Actually, I'm not a Montanan/Montana native/Montana Native. Never claimed to be, never will. But I've been here in MT a while and simply pass on some observations when people have some assumptions that, while generally true, would benefit from further explication: the one in question was simply that local businesses in this part of the state (and east of here) tend to hire MSU grads and/or Montanans over out-of-staters in many cases. Am I wrong?

Also, I observed that many out-of-staters who come to work (off campus) eventually leave. Again, am I wrong? I'm not talking about those who retire early to Big Sky, Paradise Valley, or Bridger Canyon. I mean the late 20somethings and 30somethings who have a degree in something and some experience and hope to continue their career here, and hope to get some skiing in. It doesn't happen for the overwhelming majority. They have to tend bar, wait tables, etc. while waiting for the opening in their field. But, when it comes, it's never quite what they left behind in some other time zone, and it's for less than they've ever made since college. They might take it, but then they can't afford a house. Then, they leave. A lot of businesses simply hire a fresh, local college-grad to avoid the whole thing. Am I wrong?

Bozeman is not your ordinary ski town. The skiing is great, and fairly close, and the summers are incredible. But the reality of making a living here is tougher and it kills so many dreams. It has such high transient, student and non-student populations, probably only exceeded by Missoula. It would be easier to settle into a place like Red Lodge because they don't have that kind of transient population, and people will accept you right away.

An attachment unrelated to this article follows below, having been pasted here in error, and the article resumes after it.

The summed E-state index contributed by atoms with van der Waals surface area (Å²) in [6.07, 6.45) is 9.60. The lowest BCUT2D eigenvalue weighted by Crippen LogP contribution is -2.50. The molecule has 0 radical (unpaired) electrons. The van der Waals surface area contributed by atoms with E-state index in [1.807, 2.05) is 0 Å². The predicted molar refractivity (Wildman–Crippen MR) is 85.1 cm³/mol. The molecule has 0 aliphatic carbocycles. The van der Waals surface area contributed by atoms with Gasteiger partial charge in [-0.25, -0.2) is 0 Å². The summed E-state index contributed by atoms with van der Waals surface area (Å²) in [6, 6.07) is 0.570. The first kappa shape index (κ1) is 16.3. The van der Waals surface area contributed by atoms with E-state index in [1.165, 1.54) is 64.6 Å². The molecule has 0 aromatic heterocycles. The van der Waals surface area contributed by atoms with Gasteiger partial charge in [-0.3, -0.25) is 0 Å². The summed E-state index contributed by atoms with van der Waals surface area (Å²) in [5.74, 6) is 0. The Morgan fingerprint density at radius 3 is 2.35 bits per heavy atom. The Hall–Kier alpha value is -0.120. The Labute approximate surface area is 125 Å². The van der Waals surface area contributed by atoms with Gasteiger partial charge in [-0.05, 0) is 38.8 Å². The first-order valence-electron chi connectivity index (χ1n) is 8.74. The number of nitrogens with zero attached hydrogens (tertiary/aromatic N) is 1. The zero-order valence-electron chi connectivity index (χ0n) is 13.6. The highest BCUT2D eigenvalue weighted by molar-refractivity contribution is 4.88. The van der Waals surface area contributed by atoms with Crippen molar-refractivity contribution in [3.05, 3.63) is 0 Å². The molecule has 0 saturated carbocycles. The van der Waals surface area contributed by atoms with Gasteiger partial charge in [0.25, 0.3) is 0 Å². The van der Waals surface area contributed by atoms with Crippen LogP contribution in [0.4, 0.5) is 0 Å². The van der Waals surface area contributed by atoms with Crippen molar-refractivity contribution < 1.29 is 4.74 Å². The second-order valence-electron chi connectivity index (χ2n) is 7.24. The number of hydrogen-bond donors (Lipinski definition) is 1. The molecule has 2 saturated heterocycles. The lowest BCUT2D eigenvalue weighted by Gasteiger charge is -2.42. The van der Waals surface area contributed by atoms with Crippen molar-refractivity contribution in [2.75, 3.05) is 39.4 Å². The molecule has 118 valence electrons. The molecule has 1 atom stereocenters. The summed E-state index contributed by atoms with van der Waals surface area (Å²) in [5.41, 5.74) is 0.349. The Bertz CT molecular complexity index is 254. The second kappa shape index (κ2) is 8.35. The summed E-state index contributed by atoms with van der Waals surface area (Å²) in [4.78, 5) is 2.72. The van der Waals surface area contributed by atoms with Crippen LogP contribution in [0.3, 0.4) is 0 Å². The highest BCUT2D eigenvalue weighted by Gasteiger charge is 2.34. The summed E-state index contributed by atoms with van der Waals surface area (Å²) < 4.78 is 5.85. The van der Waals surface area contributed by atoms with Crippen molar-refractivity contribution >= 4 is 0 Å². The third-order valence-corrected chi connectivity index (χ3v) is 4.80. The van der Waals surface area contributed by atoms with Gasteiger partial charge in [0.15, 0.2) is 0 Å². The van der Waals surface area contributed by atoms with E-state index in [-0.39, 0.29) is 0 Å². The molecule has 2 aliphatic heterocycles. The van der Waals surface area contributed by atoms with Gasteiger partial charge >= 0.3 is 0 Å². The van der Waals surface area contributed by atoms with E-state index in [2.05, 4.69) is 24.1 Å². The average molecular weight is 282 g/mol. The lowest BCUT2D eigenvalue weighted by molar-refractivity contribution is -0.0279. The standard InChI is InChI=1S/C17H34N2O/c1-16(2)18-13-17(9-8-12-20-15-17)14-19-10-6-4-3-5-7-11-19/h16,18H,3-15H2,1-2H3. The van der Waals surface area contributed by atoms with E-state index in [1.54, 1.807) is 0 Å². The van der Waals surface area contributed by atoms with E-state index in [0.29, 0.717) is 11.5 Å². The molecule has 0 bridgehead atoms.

I'm not judging in-staters or out-of-staters, just observing. And if I've misjudged you, Sibhusky, my apologies. We are neighbors, after all, albeit 6 hrs apart.

FWIW, if I really were looking for an *undiscovered* ski town with good skiing, I think MT is the place: Red Lodge, Anaconda, and even Helena. The realtors are getting too rich in Whitefish, Big Sky, and Bozeman.
post #110 of 179
Ski towns are famous for having a high transient population. It's the nature of the beast. I frankly don't think of Bozeman as a ski town. It has plenty of vitality just due to its sheer size, it is NOT DEPENDENT on a mountain for its economy. It has a university, hospital, some manufacturing in the general vicinity, it's close to Yellowstone, etc. Truly, it's gotten big enough that it should be able to survive on its own without Big Sky and Bridger. The skiing is certainly secondary to its existence. The majority of your transient population is probably more closely tied to the student population and the natural turnover it brings. Your population is heavily skewed towards younger people who are still in that striving phase of their lives. Bozeman can certainly not provide employment to all the graduates who want to stay in the playground they have come to love. I am sure if they all went toddling over to Red Lodge it would be no different, in fact they would probably find less employment there as there is not the year round quantity of people to sustain a huge influx of new people. And I am sure the Subaru salesman who went to Red Lodge would be even more "lowly paid" in Red Lodge than he would be in Bozeman because after all how many Subarus can you sell in such a small town?

Now, I would agree that the real estate in Red Lodge is valued lower than that in Whitefish, Big Sky, and Bozeman. And maybe it is due to go on a sharp upswing. But, face it, Red Lodge is a "locals" ski area, not a destination area.

I've driven through Anaconda. It wasn't memorable enough to comment on.